Hands off the Palestinian elections

PRIME MINISTER Ariel Sharon's promise to disrupt next year's Palestinian legislative elections if Hamas takes part is bad news for Israel and bad for America's fight against Islamic extremism. Sharon said that Israel has the power to block roads and use checkpoints to hinder the electoral process. ''I don't think they can have elections without our help," Sharon said, and he's right.

Hamas, the militant Islamic organization that calls for the destruction of Israel, might get 40 percent of the vote, Israel fears, ''and that will set us back 10 years," an Israeli official said. But thwarting elections will set Israel back more than that.

Sharon told reporters that he had run this by President Bush and that Bush had made no comment. This is curious, since Bush has hooked his foreign policy to spreading democracy in the Middle East. Surely, stopping Palestinians from holding inclusive elections runs against everything the president says he is for. After scolding all our Arab allies for not holding open and competitive elections, why would the president offer no reaction to such a threat against democratic Palestinian elections?

The White House later backtracked a bit, saying that Sharon had not been that specific with the president. A spokesman said it is up to the Palestinians to decide who can run in elections, but that Hamas is a terrorist group and the United States will not talk to elected officials who are members of a terrorist group. Yet Palestinian leaders whom Sharon and the United States now embrace were once considered members of a terrorist group.

Mahmoud Abbas, the Palestinian leader, has signed a peace treaty with Hamas and Islamic Jihad and is trying to wean them from violence into a political process. Isn't this the best way to win the struggle against extremism -- Islamic or otherwise? No one doubts that the Irish Republican Army is a terrorist organization, yet they are being brought into the political process in Northern Ireland.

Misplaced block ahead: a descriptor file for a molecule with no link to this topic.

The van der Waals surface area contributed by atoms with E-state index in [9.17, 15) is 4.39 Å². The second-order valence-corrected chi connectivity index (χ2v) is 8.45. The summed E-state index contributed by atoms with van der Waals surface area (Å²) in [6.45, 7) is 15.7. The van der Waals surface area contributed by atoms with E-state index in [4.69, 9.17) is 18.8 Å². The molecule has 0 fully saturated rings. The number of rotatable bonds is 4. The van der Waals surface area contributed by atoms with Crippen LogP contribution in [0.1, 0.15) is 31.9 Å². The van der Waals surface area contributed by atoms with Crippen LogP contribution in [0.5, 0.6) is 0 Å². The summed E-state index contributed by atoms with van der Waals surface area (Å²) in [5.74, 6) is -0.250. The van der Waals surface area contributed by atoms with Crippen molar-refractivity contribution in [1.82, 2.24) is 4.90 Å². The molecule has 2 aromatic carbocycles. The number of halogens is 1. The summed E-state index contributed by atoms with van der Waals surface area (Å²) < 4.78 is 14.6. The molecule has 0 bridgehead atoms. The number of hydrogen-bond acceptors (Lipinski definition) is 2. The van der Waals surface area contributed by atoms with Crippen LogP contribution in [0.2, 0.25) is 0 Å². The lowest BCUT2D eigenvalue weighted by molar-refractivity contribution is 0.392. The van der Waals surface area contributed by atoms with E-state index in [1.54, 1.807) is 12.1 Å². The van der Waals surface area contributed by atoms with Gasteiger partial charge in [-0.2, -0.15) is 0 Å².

Is not America's strategy in Iraq -- and thus all the pressure to include Sunnis in constitution-drafting -- an effort to defang the insurgency by inclusion rather than exclusion? Aren't we trying to win over Islamic terrorists and commit them to a democratic process worldwide?

Yes, Hamas is a terrorist organization, and, yes, it calls for the destruction of Israel. But Hamas also has its civic side: It helps alleviate the hardships of the people in a manner that is perceived to be more efficient and less corrupt than the Palestinian authorities. Israel wants Abbas to crack down on militants, but how can a weak Palestinian Authority stamp out Hamas when Israel, the greatest military power in the Middle East, has been unable to do so? Hamas is an idea as well as a terrorist group, and, as others have found, ideas are seldom overcome by force.

Hamas could indeed win 40 percent of the vote. In the Middle East the man with the hardest line often wins in times of stress. That's how Sharon came to power, and that's how he could lose power to the opportunistic Benjamin Netanyahu on the right. But people change as circumstances change. Consider Sharon, father of the settlement movement, having the courage to give up Gaza. Given a chance for peace, Israelis and Palestinians have both shown that they can compromise and back away from extremism.

At one time, the entire Arab world refused to recognize the state of Israel and called for its destruction as Hamas does today. Yet Egypt and Jordan now recognize the Jewish state, and all the rest of the Arab League have committed themselves to doing so in principle if something approximating the 1967 borders can be restored.

Some in Hamas will never change their minds, of course, just as some Israelis will hang on to the dream of a Greater Israel to include all the West Bank and Gaza. At its birth, Israel, too, had to deal with its extremists and terrorists who later joined the democratic political process.

Ariel Sharon once believed in a Greater Israel, and his political party was founded on that principle. But, as he expressed so eloquently at the United Nations, he has come to see that the Palestinian people ''are also entitled to freedom and to a national sovereign existence in a state of their own." Most Palestinians, too, have accepted a two-state solution. It is in Israel's interest to allow the Palestinians to hold their own elections without interference from Israel or anybody else.

Copyright 2005 The New York Times Company